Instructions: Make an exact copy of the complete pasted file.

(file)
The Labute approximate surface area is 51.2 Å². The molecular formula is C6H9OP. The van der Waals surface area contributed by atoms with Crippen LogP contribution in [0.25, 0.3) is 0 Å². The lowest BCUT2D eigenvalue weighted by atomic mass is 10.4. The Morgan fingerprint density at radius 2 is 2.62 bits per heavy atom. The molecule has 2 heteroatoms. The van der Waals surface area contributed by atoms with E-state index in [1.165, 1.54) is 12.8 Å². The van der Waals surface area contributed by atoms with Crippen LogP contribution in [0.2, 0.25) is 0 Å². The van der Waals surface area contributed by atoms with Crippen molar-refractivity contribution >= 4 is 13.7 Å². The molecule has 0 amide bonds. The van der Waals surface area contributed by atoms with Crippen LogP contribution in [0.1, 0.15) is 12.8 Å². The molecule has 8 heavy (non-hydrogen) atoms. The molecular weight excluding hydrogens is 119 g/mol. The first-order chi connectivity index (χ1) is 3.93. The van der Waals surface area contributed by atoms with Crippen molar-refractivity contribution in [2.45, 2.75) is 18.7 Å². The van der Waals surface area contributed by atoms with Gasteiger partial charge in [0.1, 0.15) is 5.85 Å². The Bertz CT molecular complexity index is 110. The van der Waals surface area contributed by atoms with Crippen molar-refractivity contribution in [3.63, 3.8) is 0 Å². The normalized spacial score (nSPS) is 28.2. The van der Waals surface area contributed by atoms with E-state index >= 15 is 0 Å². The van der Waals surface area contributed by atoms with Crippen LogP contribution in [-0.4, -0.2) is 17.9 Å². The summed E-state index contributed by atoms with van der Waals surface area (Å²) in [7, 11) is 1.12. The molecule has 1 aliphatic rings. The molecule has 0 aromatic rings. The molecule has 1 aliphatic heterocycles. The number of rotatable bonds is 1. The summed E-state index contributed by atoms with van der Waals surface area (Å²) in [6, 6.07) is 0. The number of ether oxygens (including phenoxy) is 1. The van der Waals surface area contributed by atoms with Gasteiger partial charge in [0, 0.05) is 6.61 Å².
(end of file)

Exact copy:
The Labute approximate surface area is 51.2 Å². The molecular formula is C6H9OP. The van der Waals surface area contributed by atoms with Crippen LogP contribution in [0.25, 0.3) is 0 Å². The lowest BCUT2D eigenvalue weighted by atomic mass is 10.4. The Morgan fingerprint density at radius 2 is 2.62 bits per heavy atom. The molecule has 2 heteroatoms. The van der Waals surface area contributed by atoms with E-state index in [1.165, 1.54) is 12.8 Å². The van der Waals surface area contributed by atoms with Crippen LogP contribution in [0.2, 0.25) is 0 Å². The van der Waals surface area contributed by atoms with Crippen molar-refractivity contribution >= 4 is 13.7 Å². The molecule has 0 amide bonds. The van der Waals surface area contributed by atoms with Crippen LogP contribution in [0.1, 0.15) is 12.8 Å². The molecule has 8 heavy (non-hydrogen) atoms. The molecular weight excluding hydrogens is 119 g/mol. The first-order chi connectivity index (χ1) is 3.93. The van der Waals surface area contributed by atoms with Crippen molar-refractivity contribution in [2.45, 2.75) is 18.7 Å². The van der Waals surface area contributed by atoms with Gasteiger partial charge in [0.1, 0.15) is 5.85 Å². The Bertz CT molecular complexity index is 110. The van der Waals surface area contributed by atoms with Crippen molar-refractivity contribution in [3.63, 3.8) is 0 Å². The normalized spacial score (nSPS) is 28.2. The van der Waals surface area contributed by atoms with E-state index >= 15 is 0 Å². The van der Waals surface area contributed by atoms with Crippen LogP contribution in [-0.4, -0.2) is 17.9 Å². The summed E-state index contributed by atoms with van der Waals surface area (Å²) in [7, 11) is 1.12. The molecule has 1 aliphatic rings. The molecule has 0 aromatic rings. The molecule has 1 aliphatic heterocycles. The number of rotatable bonds is 1. The summed E-state index contributed by atoms with van der Waals surface area (Å²) in [6, 6.07) is 0. The number of ether oxygens (including phenoxy) is 1. The van der Waals surface area contributed by atoms with Gasteiger partial charge in [0, 0.05) is 6.61 Å².